X. THE BOER WAR
I must skip many other experiences of the period
between 1897 and 1899 and come straight to the Boer War.
When the war was declared, my personal sympathies were
all with the Boers, but I believed then that I had yet no
right, in such cases, to enforce my individual
convictions. I have minutely dealt with the inner
struggle regarding this in my history of the Satyagraha
in South Africa, and I must not repeat the argument here.
I invite the curious to turn to those pages. Suffice it
to say that my loyalty to the British rule drove me to
participation with the British in that war. I felt that,
if I demanded rights as a British citizen, it was also my
duty, as such, to participate in the defence of the
British Empire. I held then that India could achieve her
complete emancipation only within and through the British
Empire. So I collected to gather as many comrades as
possible, and with very great difficulty got their
services accepted as an ambulance corps.
The average Englishman believed that the Indian was a
coward, incapable of taking risks or looking beyond his
immediate self-interest. Many English friends, therefore,
threw cold water on my plan. But Dr. Booth supported it
whole-heartedly. He trained us in ambulance work. We
secured medical certificates of fitness for service. Mr.
Laughton and the late Mr. Escombe enthusiastically
supported the plan, and we applied at last for service at
the front. The Government thankfully acknowledged our
application, but said that our services were not then
I would not rest satisfied, however with this refusal.
Through the introduction of Dr. Booth, I called on the
Bishop of Natal. There were many Christian Indians in our
corps. The Bishop was delighted with my proposal and
promised to help us in getting our services accepted.
Time too was working with us. The Beer had shown more
pluck, determination and bravery than had been expected ;
and our services were ultimately needed. Our corps was
1,100 strong, with nearly 40 leaders, About three hundred
were free Indians, and the rest indentured. Dr. Booth was
also with us, The corps acquitted itself well. Though our
work was to be outside the firing line, and though we had
the protection of the Red Cross, we were asked at a
critical moment to serve within the firing line. The
reservation had not been of our seeking. The authorities
did not want us to be within the range of fire. The
situation, however, was changed after the repulse at
Spion Kop, and General Buller sent the message that,
though we were not bound to take the risk, Government
would be thankful if we would do so and fetch the wounded
from the field. We had no hesitation, and so the action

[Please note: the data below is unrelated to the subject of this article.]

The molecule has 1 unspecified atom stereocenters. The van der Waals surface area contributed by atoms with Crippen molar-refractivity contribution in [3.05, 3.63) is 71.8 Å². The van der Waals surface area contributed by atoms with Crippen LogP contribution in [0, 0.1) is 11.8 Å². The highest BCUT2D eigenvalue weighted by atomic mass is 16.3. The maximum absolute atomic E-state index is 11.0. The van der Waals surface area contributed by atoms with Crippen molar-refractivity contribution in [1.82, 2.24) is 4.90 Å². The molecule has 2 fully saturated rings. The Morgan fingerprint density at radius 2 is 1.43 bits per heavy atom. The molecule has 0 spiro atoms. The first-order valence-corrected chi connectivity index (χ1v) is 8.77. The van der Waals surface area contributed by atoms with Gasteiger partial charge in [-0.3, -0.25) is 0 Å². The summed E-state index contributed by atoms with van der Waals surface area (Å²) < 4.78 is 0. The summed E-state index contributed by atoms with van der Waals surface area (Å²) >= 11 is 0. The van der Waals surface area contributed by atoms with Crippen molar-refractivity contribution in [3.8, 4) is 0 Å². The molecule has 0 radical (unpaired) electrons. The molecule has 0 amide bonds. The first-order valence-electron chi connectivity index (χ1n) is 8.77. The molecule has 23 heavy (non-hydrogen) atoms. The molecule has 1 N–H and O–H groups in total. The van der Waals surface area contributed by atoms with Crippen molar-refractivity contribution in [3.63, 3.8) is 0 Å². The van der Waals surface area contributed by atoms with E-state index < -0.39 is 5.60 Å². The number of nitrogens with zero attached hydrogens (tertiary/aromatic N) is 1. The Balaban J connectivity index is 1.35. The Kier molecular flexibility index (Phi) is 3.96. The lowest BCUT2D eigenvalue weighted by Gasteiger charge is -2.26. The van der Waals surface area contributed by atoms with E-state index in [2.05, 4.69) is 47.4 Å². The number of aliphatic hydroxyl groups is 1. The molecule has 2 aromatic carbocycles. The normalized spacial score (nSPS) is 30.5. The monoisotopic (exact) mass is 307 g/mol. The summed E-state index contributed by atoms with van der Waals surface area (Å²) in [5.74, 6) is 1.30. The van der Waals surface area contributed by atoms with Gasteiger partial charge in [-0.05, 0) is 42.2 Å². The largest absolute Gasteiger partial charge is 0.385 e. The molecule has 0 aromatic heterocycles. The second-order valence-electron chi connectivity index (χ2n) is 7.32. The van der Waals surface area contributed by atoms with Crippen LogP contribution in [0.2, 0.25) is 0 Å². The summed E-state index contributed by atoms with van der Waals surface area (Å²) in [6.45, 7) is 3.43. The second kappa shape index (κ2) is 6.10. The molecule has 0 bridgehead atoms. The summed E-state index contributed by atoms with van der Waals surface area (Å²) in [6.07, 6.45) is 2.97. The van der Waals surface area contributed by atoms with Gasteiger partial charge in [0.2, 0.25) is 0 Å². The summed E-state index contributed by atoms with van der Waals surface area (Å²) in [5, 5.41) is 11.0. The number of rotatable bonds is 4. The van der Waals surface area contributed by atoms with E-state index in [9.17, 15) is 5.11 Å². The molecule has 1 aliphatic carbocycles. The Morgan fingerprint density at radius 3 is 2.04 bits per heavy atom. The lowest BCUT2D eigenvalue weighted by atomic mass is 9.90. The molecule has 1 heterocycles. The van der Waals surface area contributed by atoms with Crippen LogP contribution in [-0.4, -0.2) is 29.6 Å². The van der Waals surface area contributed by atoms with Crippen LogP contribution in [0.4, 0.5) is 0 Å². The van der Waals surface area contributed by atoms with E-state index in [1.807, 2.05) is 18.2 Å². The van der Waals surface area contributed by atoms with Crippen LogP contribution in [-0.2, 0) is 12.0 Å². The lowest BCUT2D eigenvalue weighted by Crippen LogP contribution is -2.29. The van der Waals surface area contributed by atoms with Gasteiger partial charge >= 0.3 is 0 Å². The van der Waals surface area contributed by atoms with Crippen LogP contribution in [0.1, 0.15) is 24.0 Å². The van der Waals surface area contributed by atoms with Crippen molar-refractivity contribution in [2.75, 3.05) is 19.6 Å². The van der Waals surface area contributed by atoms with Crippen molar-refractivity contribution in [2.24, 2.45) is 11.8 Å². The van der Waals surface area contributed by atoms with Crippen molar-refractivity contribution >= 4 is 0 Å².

at Spion Kop found us working within the firing line.
During these days we had to march from twenty to
twenty-five miles a day, bearing the wounded on
stretchers. Amongst the wounded we had the honour of
carrying soldiers like General Woodgate.
The corps was disbanded after six weeks' service.
After the reverses at Spion Kop and Vaalkranz, the
British Commander-in-Chief abandoned the attempt to
relieve Ladysmith and other places by summary procedure,
and decided to proceed slowly, awaiting reinforcements
from England and India.
Our humble work was at the moment much applauded, and
the Indians' prestige was enhanced. The newspapers
published laudatory rhymes with the refrain, 'We are sons
of Empire after all.'
General Buller mentioned with appreciation the work of
the corps in his despatch, and the leaders were awarded
the War Medal.
The Indian community became better organized. I got
into closer touch with the indentured Indians. There came
a greater awakening amongst them, and the feeling that
Hindus, Musalmans, Christians, Tamilians, Gujaratis and
Sindhis were all Indians and children of the same
motherland took deep root amongst them. Everyone believed
that the Indians' grievances were now sure to be
redressed. At the moment the white man's attitude seemed
to be distinctly changed. The relations formed with the
whites during the war were of the sweetest. We had come
in contact with thousands of tommies. They were friendly
with us and thankful for being there to serve them. I
cannot forbear from recording a sweet reminiscence of how
human nature shows itself at its best in moments of
trial. We were marching towards Chievely Camp where
Lieutenant Roberts, the son of Lord Roberts, had received
a mortal wound. Our corps had the honour of carrying the
body from the field. It was a sultry day -- the day of
our march. Everyone was thirsting for water. There was a
tiny brook on the way where we could slake our thirst.
But who was to drink first ? We had proposed to come in
after the tommies had finished. But they would not begin
first and urged us to do so, and for a while a pleasant
competition went on for giving precedence to one another.